I am trying to make thermite, but i am unable to make "Decent" productions and i get this green stuff

    Translation for "decent"= More than a couple of miligrams
  14. Aug 24, 2012 #13


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    I think you're probably outside the bounds of the rules at this point. Kids improvising pyrotechnics, explosives at home and hurting themselves is certainly one thing the rules are to avoid.
  15. Aug 25, 2012 #14


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    Making rust is one thing... discussing the best ratios of iron oxide and aluminum or how best to ignite it is something totally different.
  16. Aug 25, 2012 #15
    Right. Thermite reactions like this will burn at 7,800 F, emit a blinding white light, and the heat makes the process difficult to contain, since almost anything that holds the mix will melt at a much lower temperature than 7,800F.
    And even if you did have a proper container/ funnel, if there is any moisture at all present in your work space, any molten metal hitting it will turn the moisture into steam, and the water will instantly expand 1700+ times its original volume. So you'll have a steam explosion scattering molten metal everywhere.
    This is the kind of thing you have to be aware of when melting metals (aluminum, bronze, iron) in home made charcoal furnaces foundries, and they only can hit maybe 2400F, if you're really lucky. The risks are the reason I didn't build one of these foundries about 15 ago. (all the kids in my neighbourhood hung out in our back yard after school).
  17. Aug 25, 2012 #16


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    Indeed. Don't bother trying to stop a thermite reaction, just let it finish. Do it on something non flammable that wont melt (i.e. ceramics, though they can often break). Plenty of space with nothing flammable nearby is the way to go. I certainly wouldn't do it inside a lab.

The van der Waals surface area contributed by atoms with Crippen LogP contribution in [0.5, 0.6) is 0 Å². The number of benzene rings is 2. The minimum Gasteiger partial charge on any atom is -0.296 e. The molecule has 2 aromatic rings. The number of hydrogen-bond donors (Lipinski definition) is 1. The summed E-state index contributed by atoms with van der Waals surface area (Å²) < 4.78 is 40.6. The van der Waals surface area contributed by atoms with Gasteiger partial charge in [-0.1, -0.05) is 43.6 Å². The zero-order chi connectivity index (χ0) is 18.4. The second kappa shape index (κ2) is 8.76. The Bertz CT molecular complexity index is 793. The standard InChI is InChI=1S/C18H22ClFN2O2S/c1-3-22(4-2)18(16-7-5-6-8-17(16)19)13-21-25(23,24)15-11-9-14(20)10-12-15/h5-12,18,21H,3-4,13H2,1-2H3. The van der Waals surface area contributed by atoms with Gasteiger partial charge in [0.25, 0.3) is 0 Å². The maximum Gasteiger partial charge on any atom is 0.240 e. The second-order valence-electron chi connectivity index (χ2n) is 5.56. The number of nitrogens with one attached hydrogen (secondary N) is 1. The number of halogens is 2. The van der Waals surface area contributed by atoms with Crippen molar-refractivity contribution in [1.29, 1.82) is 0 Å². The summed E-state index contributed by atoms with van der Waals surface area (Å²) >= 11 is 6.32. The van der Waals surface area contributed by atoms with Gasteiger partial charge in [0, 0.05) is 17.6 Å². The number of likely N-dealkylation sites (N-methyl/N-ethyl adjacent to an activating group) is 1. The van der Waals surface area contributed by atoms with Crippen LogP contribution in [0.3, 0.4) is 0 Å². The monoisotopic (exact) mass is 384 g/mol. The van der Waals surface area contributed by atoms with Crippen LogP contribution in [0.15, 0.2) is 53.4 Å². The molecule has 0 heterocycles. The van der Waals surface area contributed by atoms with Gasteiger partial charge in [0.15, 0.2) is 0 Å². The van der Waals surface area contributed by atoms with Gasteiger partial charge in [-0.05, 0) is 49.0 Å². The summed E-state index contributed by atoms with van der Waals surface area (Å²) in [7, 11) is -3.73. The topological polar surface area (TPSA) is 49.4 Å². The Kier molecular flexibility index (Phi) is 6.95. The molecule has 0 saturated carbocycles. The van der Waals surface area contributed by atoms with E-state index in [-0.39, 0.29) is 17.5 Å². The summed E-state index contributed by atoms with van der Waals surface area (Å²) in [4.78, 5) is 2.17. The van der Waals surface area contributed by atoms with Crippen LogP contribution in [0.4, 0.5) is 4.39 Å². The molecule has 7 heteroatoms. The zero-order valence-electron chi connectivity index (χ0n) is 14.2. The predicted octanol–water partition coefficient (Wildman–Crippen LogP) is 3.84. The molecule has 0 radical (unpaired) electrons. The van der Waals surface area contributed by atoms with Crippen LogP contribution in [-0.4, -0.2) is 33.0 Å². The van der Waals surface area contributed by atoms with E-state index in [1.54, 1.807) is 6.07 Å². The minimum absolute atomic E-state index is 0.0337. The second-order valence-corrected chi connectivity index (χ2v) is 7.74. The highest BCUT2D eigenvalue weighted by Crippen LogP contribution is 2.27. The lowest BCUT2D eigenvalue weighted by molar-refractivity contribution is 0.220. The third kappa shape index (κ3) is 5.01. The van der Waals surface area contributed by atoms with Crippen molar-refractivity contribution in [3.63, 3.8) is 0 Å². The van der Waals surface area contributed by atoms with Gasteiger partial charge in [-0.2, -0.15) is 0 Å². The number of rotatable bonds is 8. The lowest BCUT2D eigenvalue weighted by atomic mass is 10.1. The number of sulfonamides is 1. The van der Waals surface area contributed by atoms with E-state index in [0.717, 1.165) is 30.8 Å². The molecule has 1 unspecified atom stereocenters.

Look, if it's not against the rules, then I can tell you straight up not to bother making the ingredients. They can be purchased legally and fairly cheaply (of course you're only doing small, safe demonstrations, not breaking into places aren't you?). Blending aluminium foil is a surefire way to fail. They're both time consuming ingredients to produce and it works out far cheaper to buy them.
  18. Aug 25, 2012 #17
    Thermite welding is used by some industries, and I have met at least one person who has done this.
    Given that one might do this as part of their work, say to repair cracks in cast iron engine blocks (or so I was told), I suspect there will be guidelines on doing this work ~safely~ somewhere up on line, probably at he OHSA websites. (Occupational Health and Safety Administration or some such).

    Safety is to be thought out diligently.
    Even pouring molten metal onto "dry" concrete can lead to bad ends, since the concrete isn't really dry, but will contain a certain amount of water for most of its existence. (concrete is porous and wicks water nicely. That's why we now place poly plastic underneath it in construction)
    Eye protection is absolutely mandatory, and some kind of heat-resistant full-body suit is strongly advised. A blacksmith's leather apron over top that would help, too.

    Some college Chemistry textbooks will have a small bit about thermite welding. Mine does.
    Last edited: Aug 25, 2012
  19. Aug 25, 2012 #18
    You got a point on that, but i am not a kid and i am a student in Aerospace Engineering.
  20. Aug 25, 2012 #19
    That is very cool ;)
    Last edited: Aug 25, 2012
  21. Aug 25, 2012 #20
    I will buy them as a last option, but until then, i am going to try to increase the production.
    Which currently, i am unable to...
    But still trying tough and i am not gonna stop until i find a way to increase my production!